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Roa Dueñas: reducing IVA will leave a shortfall. Roa Dueñas: reducing IVA will leave a shortfall.

Economic resurgence seen with reduction of IVA at northern border

Measure would reduce cross-border shopping by Mexicans

President-elect Andrés Manuel López Obrador’s plan to cut the value-added tax (IVA) rate from 16% to 8% near the Mexico-United States border could lead to an economic resurgence in the region, according to experts.

Carlos Urzúa, the prospective finance secretary in Mexico’s next government, said Friday that the free zone would extend around 30 kilometers south from the border between the two countries, taking in cities such as Tijuana, Mexicali, Ciudad Juárez and Reynosa.

The free zone is one of a series of measures López Obrador proposed during the election campaign that are aimed at boosting the economy in the north of the country and consequently slowing down migration to the United States.

Domingo Ramos Medina, president of the Baja California State College of Economists, said that after the current federal government raised the IVA in the border region from 11% to 16% at the start of 2014 — bringing it into line with the rest of the country — economic growth initially slowed because production costs went up and residents’ purchasing power went down.

He added that the introduction of a lower tax rate would have a positive effect on factors of production, although he also said that growth in the border region is already generally higher than the national average,

The general director of the Metropolitan Center for Economic and Business Information (Cemdi) said that adoption of the reduced tax rate would translate into families in the area having more money to spend on consumer goods, adding that lower prices would encourage residents to shop at home rather than across the border.

“It would benefit the competitiveness of our region in terms of avoiding the mass exodus of consumers to the United States and it would improve the competitive position of our companies in . . . the export of goods and services,” Rubén Roa Dueñas said.

According to the College of the Northern Border, a university and think tank, Mexicans who live near the border spend US $7 billion annually in the United States, meaning that even if a fraction of that amount is spent in Mexico instead, the benefit to the local economy would be significant.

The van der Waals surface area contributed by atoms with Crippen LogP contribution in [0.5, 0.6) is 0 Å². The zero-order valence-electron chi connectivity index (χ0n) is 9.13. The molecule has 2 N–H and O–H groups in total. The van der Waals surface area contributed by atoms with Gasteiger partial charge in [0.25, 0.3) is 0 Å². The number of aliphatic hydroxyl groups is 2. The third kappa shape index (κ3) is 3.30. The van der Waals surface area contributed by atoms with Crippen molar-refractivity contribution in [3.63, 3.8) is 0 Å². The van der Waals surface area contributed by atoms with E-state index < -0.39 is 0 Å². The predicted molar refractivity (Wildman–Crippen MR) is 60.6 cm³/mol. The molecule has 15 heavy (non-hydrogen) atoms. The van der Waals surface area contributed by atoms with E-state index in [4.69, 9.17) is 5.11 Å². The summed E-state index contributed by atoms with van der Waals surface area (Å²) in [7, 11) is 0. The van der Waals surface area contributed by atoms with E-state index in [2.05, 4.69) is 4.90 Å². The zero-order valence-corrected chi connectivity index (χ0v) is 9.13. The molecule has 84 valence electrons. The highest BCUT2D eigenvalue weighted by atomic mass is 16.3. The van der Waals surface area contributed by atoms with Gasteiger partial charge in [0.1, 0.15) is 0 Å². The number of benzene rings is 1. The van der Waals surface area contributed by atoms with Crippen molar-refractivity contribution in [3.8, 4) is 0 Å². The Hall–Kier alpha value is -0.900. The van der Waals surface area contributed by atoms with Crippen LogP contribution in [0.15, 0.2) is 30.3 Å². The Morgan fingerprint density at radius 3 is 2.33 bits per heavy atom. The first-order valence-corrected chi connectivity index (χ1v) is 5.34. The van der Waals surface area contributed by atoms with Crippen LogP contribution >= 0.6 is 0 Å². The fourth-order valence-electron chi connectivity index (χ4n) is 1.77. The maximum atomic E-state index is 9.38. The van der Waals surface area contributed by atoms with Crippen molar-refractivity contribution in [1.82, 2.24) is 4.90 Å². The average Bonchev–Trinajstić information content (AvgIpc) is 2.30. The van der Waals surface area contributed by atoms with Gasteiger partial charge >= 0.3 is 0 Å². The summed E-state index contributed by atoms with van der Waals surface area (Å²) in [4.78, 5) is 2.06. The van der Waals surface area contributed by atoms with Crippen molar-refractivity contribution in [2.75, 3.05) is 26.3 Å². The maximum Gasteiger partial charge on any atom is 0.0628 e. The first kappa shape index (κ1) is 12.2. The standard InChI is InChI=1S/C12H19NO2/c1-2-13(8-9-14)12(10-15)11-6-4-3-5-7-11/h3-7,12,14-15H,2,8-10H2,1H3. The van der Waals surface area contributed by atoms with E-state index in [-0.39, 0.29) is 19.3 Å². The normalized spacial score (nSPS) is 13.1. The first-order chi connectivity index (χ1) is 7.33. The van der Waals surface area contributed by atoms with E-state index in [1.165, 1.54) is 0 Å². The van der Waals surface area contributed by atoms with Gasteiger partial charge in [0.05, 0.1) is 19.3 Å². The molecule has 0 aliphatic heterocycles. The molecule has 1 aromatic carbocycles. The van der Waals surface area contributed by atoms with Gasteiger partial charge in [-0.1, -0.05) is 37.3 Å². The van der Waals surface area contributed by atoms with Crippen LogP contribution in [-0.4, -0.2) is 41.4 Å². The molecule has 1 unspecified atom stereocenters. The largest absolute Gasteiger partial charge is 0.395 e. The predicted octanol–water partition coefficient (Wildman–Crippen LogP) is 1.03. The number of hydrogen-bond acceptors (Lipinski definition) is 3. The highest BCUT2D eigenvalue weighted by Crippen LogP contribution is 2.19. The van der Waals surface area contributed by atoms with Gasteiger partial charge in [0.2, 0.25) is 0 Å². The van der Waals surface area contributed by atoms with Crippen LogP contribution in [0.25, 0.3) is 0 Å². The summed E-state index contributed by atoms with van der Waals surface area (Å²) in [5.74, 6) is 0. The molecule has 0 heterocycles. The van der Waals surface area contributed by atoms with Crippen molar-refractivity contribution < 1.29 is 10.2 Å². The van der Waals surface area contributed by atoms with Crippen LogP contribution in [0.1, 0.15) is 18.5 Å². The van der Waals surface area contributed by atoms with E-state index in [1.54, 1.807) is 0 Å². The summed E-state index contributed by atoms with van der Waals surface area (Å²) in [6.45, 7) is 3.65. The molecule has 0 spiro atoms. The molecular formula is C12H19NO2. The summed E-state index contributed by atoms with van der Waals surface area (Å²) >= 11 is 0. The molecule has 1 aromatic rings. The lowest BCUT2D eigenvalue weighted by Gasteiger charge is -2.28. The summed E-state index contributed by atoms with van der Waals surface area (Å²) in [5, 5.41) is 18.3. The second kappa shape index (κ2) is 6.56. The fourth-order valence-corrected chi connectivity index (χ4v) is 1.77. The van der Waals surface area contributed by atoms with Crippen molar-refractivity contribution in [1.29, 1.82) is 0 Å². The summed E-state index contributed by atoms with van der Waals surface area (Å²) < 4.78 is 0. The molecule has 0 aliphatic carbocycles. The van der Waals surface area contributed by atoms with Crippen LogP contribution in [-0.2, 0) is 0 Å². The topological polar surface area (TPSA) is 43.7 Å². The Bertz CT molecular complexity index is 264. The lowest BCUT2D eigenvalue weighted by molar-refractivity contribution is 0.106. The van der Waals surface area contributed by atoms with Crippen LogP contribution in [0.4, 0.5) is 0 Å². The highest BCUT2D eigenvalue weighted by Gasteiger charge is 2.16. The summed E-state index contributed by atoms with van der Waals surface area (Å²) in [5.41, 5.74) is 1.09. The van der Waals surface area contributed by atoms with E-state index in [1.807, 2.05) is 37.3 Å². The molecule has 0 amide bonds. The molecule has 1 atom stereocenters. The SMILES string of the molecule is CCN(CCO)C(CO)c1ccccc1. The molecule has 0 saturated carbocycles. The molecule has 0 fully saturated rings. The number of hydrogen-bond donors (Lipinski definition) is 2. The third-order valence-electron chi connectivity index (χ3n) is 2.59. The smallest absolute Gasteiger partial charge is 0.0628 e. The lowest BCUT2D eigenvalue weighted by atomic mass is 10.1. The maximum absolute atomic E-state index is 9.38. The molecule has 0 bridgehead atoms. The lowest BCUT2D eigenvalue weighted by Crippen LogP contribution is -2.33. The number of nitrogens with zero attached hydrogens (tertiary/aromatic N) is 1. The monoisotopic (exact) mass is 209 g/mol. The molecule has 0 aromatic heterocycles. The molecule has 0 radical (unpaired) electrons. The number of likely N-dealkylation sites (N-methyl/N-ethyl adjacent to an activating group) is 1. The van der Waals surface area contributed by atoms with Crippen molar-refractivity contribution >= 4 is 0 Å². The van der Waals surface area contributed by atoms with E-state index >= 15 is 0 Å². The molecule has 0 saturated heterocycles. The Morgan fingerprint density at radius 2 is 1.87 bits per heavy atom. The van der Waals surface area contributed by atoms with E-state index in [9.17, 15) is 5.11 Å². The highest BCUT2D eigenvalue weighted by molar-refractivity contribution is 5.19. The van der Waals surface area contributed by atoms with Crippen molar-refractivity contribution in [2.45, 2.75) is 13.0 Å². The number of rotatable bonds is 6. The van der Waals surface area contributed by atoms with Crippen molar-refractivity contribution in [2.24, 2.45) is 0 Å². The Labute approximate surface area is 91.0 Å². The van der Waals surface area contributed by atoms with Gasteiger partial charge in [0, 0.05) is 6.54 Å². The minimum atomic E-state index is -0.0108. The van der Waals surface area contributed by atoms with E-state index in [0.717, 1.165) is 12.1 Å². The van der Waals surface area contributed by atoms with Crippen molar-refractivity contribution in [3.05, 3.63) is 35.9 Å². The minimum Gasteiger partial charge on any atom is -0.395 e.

However, the plan to cut the tax rate doesn’t come without risks for the incoming government, which has been eager to show that it will be a prudent economic manager. 

Cemdi data shows that halving the IVA in the border region would lead to an annual reduction of tax revenue of 30.3 billion pesos (just under US $1.6 billion) if overall economic growth of 2.2% is maintained.

Roa Dueñas said that the government would consequently have to make a choice between three different options: finding additional income from other sources, cutting the federal budget or taking on more debt.

He warned that the government would have to pay close attention to the macroeconomic environment to avoid being placed in a vulnerable situation because experience has shown that a reduction in tax revenues can be particularly harmful during an economic contraction.

According to the document Nation Project 2018-2024, in addition to establishing a duty-free zone, the López Obrador-led administration will seek to drive economic growth in the northern border region by promoting infrastructure security, the establishment of industrial parks and freedom of movement “in an environment of deregulation.”

Within one to three years, the goals of the project are to capture between $5 billion and $10 billion of the services and retail market in the border region of the United States, regain part of the revenue lost to consumption in the U.S., increase investment as a percentage of the regional GDP by 18% to 24% and attract $5 billion to $10 billion in foreign direct investment.

Source: El Economista (sp)

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